Niedzica Castle, also known as Dunajec Castle, was erected between the years 1320 and 1326 by Kokos of Brezovica on the site of an ancient stronghold surrounded by earthen walls in the Pieniny mountains. The Niedzica Castle stands at an altitude of 566 m, on a hill 300 m upstream from the Dunajec River mouth. The outline of Niedzica Castle can best be viewed from the ruins of Czorsztyn Castle on the other side of the lake. It is known as one of the most picturesque castles in the country and adorns the covers of many books.
The castle was an important centre of Polish-Hungarian relations since the 14th century. It was a place where the money lent by the Polish king to the Hungarian king Sigismund had to be returned following an agreement signed in 1412. Once the loan was paid back, the Polish king returned the 16 Spiš towns given to him by Sigismund as collateral. For centuries the castle was a border-post with Hungary. At the time of the Turkish invasion five hundred years ago, a deal was struck at Niedzica to make it a Polish protectorate.
The castle was built by a Hungarian known as Kokos from Brezovica with family rights dating back to 1325. In 1470 it became the property of the aristocratic Zápolya family. However, in 1528, the entire county including the castle was given away by John Zápolya aspiring to the Hungarian throne, and became the property of Viliam Drugeth who received it as a reward for his support. Sixty years later it became the property of Hieronim Łaski and his son Olbracht. At the end of the 16th century the castle was bought by Ján Horváth from Plaveč. The fortress was renovated many times in the fifteenth, sixteenth, eighteenth and in the beginning of the 19th century by its successive owners. The last Hungarian inhabitants remained there until in 1943 when the coming of the front in World War II inspired the Salamon family to abandon it. The last countess left with her children two years before the Red Army marched in. The final reconstruction of the castle was completed in 1963 under the supervision of the Polish Ministry of Culture. It has served as a historical museum ever since.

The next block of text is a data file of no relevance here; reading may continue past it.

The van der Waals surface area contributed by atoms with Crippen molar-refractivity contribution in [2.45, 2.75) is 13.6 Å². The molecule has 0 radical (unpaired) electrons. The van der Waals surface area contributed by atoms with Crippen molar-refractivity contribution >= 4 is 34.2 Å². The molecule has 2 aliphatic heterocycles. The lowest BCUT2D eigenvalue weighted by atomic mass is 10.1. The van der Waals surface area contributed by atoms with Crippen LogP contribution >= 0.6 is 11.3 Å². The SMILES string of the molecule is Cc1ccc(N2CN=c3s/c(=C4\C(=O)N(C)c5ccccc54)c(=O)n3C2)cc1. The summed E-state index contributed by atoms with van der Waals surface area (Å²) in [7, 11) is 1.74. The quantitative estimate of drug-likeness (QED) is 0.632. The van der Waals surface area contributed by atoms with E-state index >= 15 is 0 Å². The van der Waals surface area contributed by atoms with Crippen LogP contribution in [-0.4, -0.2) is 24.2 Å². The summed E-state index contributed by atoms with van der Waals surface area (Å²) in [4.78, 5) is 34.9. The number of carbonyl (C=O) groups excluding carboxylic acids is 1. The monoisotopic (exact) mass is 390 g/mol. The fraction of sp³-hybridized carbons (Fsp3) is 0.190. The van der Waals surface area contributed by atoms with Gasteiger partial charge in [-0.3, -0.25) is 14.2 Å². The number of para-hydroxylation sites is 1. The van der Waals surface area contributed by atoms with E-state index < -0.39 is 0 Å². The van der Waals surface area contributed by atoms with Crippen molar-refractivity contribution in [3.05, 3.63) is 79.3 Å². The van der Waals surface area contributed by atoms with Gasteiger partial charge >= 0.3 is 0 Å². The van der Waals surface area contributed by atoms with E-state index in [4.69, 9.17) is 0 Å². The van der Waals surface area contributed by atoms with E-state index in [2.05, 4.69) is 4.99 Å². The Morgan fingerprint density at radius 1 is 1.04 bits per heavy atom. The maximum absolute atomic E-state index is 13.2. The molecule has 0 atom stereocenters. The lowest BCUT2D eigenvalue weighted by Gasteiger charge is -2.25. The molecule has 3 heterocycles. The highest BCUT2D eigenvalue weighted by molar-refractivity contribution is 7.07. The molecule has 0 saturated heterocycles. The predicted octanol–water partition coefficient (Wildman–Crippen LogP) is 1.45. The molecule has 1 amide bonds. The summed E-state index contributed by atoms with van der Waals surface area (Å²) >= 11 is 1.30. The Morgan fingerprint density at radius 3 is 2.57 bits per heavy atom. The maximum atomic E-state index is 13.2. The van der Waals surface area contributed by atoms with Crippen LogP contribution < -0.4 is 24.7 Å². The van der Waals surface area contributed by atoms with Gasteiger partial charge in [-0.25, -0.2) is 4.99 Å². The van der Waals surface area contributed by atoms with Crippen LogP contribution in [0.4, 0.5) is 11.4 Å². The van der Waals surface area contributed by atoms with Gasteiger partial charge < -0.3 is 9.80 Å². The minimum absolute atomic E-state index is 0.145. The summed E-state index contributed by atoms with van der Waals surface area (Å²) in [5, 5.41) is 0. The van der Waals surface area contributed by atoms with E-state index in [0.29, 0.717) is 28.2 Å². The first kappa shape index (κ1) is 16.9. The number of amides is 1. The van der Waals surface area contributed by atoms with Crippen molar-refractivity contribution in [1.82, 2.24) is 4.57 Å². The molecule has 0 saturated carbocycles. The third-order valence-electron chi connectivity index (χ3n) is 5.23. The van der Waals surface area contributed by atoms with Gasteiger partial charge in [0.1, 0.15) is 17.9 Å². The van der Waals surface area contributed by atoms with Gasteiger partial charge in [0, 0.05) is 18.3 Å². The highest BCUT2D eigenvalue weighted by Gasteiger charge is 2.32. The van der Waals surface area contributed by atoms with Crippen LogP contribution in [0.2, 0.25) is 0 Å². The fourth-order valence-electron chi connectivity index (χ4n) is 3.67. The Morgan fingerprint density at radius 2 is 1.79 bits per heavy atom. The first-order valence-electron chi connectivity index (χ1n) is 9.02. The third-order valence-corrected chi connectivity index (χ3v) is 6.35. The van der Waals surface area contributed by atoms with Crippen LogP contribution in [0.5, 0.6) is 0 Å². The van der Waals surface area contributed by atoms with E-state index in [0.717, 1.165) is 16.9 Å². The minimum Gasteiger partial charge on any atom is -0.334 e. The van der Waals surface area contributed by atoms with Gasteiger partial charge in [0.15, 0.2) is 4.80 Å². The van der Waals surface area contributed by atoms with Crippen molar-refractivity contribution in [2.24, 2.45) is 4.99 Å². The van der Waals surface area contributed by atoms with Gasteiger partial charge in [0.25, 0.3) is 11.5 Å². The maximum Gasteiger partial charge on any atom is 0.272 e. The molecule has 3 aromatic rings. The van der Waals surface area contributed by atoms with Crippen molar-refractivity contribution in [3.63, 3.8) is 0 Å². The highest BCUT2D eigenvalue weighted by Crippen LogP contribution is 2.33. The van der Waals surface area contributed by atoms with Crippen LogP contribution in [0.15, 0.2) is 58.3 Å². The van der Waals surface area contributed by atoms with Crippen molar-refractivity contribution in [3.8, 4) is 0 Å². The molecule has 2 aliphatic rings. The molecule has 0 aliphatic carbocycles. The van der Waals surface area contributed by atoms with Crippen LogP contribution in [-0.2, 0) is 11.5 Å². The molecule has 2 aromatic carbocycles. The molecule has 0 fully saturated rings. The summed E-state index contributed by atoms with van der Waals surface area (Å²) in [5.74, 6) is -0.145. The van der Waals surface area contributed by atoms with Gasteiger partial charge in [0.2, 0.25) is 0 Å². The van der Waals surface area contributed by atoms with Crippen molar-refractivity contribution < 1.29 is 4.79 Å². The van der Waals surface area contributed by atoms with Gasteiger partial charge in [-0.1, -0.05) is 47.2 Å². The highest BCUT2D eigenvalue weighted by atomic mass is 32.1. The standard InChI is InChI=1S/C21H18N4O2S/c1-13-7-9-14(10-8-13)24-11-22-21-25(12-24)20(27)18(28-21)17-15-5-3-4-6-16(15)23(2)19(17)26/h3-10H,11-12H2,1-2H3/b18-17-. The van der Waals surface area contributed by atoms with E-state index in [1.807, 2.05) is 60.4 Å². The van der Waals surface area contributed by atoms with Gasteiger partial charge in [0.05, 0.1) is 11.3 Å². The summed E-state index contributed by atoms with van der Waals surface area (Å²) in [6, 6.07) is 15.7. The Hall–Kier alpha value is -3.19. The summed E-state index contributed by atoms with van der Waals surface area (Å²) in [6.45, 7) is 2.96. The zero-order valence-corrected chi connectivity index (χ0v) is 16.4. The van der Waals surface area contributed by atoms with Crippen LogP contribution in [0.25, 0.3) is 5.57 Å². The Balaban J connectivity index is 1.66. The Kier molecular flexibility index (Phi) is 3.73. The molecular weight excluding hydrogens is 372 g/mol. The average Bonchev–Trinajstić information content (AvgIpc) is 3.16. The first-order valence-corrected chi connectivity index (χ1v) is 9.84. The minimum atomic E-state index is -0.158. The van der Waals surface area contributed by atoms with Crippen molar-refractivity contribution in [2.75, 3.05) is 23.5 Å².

A new artificial reservoir, the Czorsztyn Lake, was created in 1994 by damming the Dunajec River downstream of the castle. The castle now stands approx. 30 m above the upper water level. The castle hill consists of limestone rock saddled on shale and marl found much below the current bed of the Dunajec River. Studies and analyses show that rock strata forming the limestone bank are weather-resistant, and provide secure foundation for the castle in spite of visible surface deterioration. In order to secure the stability of the hill, a number of reinforcing works were effected in the strip between the high- and low-water marks. The works include concrete reinforcement of rocks, substratum (weathered shale and marl) replacement, and surface protection elements on the hill. The castle and the hill are subject to constant monitoring.
Although in large part only ruins remain of what used to be the Gothic castle in Niedzica, its dungeons and a number of rooms survived, as have some of the paintings — including the Crucifixion that once adorned the chapel — and furnishings which are not entirely as they were in the 1930s. The architectural design consists of a densely packed complex of buildings with a courtyard surrounded by residential wings with arcades, towers and fortified walls.